LongboxMaps.jpg


Which covers are you going to skip right over when you're scrolling through them? The itsy short ones. A system like this assumes that all GNs/comics are formatted the same way, which we all know they aren't. Publishers who have different-sized covers should just be able to provide an image with those dimensions to use as a stand-in cover.

Comixology partially resolves this in their web-reader. Anyone who distributes through them is asked to provide a square image to represent the series. Now, the individual issues themselves run into the same teeny-cover problem, but that's something you can work around by providing a vertically formatted cover while the rest of the pages are whatever size you want.

Granted, it is still pretty early in the digital comics world, so hopefully some of these issues will be ironed out. Just something to keep in mind for any of you thinking of going this route!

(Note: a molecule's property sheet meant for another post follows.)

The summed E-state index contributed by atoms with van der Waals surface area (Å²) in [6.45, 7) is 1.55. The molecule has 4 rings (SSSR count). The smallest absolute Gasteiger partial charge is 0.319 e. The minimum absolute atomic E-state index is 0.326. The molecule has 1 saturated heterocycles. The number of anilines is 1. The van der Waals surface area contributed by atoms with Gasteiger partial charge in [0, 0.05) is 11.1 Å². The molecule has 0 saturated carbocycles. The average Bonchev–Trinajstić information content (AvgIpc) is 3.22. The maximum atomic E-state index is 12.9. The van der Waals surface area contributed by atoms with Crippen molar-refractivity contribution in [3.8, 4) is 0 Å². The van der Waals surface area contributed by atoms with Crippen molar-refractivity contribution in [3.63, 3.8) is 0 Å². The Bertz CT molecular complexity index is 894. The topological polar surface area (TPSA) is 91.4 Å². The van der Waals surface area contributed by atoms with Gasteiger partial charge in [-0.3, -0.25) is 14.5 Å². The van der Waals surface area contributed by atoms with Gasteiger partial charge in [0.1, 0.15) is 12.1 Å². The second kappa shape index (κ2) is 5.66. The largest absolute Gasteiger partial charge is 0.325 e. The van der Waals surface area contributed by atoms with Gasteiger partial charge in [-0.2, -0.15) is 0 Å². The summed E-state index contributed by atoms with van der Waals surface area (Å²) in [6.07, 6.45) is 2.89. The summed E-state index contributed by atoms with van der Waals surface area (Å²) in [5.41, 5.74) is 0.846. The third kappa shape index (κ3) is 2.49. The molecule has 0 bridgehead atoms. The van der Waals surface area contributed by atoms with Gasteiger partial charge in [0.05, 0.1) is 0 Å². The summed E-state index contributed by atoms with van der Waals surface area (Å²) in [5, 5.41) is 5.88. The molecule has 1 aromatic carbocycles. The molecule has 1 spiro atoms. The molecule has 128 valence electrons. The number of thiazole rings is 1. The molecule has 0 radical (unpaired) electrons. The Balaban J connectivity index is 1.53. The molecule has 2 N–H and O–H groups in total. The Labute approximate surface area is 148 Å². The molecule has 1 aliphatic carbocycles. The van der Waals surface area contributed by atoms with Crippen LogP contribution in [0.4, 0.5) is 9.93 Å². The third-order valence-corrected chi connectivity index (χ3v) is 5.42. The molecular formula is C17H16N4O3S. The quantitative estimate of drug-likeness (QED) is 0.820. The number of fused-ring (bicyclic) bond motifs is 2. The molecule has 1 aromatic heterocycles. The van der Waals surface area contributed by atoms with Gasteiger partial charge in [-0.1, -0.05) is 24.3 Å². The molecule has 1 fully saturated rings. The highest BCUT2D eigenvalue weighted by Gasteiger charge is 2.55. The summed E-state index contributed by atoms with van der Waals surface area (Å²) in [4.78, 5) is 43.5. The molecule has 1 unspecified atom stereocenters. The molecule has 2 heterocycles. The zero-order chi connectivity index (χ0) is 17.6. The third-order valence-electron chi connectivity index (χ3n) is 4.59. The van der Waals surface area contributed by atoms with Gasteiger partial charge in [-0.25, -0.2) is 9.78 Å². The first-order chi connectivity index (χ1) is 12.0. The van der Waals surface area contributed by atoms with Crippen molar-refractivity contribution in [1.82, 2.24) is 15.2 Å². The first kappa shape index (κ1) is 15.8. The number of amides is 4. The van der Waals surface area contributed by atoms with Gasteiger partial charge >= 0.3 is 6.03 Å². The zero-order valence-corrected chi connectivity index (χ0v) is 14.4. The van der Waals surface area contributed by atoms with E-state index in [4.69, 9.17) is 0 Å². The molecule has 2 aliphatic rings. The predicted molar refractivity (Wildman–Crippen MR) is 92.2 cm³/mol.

elae

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Issue #3 (of 9) is out now! Which means it's time for a round-up of how things are going so far. Woo!

So I posted in mid October that we'd made ~50 sales in our first month. We just finished month 3, and are only a few sales away from the 250 mark! That's certainly not a bad increase in my book. We've been releasing an issue every 6 weeks (Sept 1, Oct 13, Dec 1), and despite having no releases in November it's been our best month so far as we continue to get our name out more and more. At this rate I'm thinking we could reach 1000 sales in a few more months. A girl can hope! (And I know these numbers & the corresponding income are hardly anything, but hey. I can still be pleased!)